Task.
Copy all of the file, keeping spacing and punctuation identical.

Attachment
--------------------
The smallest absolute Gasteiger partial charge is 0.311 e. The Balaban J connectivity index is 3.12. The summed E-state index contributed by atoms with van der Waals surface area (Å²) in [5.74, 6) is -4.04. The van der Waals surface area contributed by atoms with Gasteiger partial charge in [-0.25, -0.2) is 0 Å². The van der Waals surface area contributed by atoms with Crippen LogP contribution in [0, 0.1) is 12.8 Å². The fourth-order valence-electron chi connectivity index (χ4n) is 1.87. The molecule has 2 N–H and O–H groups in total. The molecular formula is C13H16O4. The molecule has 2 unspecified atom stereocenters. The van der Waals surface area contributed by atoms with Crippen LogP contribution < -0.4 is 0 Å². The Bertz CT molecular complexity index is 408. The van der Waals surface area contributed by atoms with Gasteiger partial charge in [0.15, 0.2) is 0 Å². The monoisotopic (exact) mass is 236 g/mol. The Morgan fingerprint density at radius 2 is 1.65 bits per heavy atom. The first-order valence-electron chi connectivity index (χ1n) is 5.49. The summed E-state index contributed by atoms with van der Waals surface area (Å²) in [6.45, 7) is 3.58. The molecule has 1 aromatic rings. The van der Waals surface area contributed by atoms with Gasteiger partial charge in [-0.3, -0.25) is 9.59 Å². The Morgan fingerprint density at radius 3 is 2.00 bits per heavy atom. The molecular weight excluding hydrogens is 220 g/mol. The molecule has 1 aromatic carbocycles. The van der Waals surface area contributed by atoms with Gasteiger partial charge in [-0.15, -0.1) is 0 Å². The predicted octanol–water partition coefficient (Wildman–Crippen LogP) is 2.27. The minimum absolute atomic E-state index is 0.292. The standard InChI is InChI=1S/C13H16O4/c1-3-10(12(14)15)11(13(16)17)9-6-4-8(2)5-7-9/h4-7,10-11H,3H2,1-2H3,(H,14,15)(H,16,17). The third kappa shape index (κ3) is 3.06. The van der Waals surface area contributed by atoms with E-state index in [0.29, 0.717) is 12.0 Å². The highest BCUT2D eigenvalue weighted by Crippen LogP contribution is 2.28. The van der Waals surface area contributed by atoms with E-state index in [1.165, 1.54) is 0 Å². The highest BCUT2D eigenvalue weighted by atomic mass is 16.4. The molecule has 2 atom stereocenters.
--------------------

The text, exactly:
The smallest absolute Gasteiger partial charge is 0.311 e. The Balaban J connectivity index is 3.12. The summed E-state index contributed by atoms with van der Waals surface area (Å²) in [5.74, 6) is -4.04. The van der Waals surface area contributed by atoms with Gasteiger partial charge in [-0.25, -0.2) is 0 Å². The van der Waals surface area contributed by atoms with Crippen LogP contribution in [0, 0.1) is 12.8 Å². The fourth-order valence-electron chi connectivity index (χ4n) is 1.87. The molecule has 2 N–H and O–H groups in total. The molecular formula is C13H16O4. The molecule has 2 unspecified atom stereocenters. The van der Waals surface area contributed by atoms with Crippen LogP contribution < -0.4 is 0 Å². The Bertz CT molecular complexity index is 408. The van der Waals surface area contributed by atoms with Gasteiger partial charge in [0.15, 0.2) is 0 Å². The monoisotopic (exact) mass is 236 g/mol. The Morgan fingerprint density at radius 2 is 1.65 bits per heavy atom. The first-order valence-electron chi connectivity index (χ1n) is 5.49. The summed E-state index contributed by atoms with van der Waals surface area (Å²) in [6.45, 7) is 3.58. The molecule has 1 aromatic rings. The van der Waals surface area contributed by atoms with Gasteiger partial charge in [-0.3, -0.25) is 9.59 Å². The Morgan fingerprint density at radius 3 is 2.00 bits per heavy atom. The molecular weight excluding hydrogens is 220 g/mol. The molecule has 1 aromatic carbocycles. The van der Waals surface area contributed by atoms with Gasteiger partial charge in [-0.15, -0.1) is 0 Å². The predicted octanol–water partition coefficient (Wildman–Crippen LogP) is 2.27. The minimum absolute atomic E-state index is 0.292. The standard InChI is InChI=1S/C13H16O4/c1-3-10(12(14)15)11(13(16)17)9-6-4-8(2)5-7-9/h4-7,10-11H,3H2,1-2H3,(H,14,15)(H,16,17). The third kappa shape index (κ3) is 3.06. The van der Waals surface area contributed by atoms with E-state index in [0.29, 0.717) is 12.0 Å². The highest BCUT2D eigenvalue weighted by Crippen LogP contribution is 2.28. The van der Waals surface area contributed by atoms with E-state index in [1.165, 1.54) is 0 Å². The highest BCUT2D eigenvalue weighted by atomic mass is 16.4. The molecule has 2 atom stereocenters.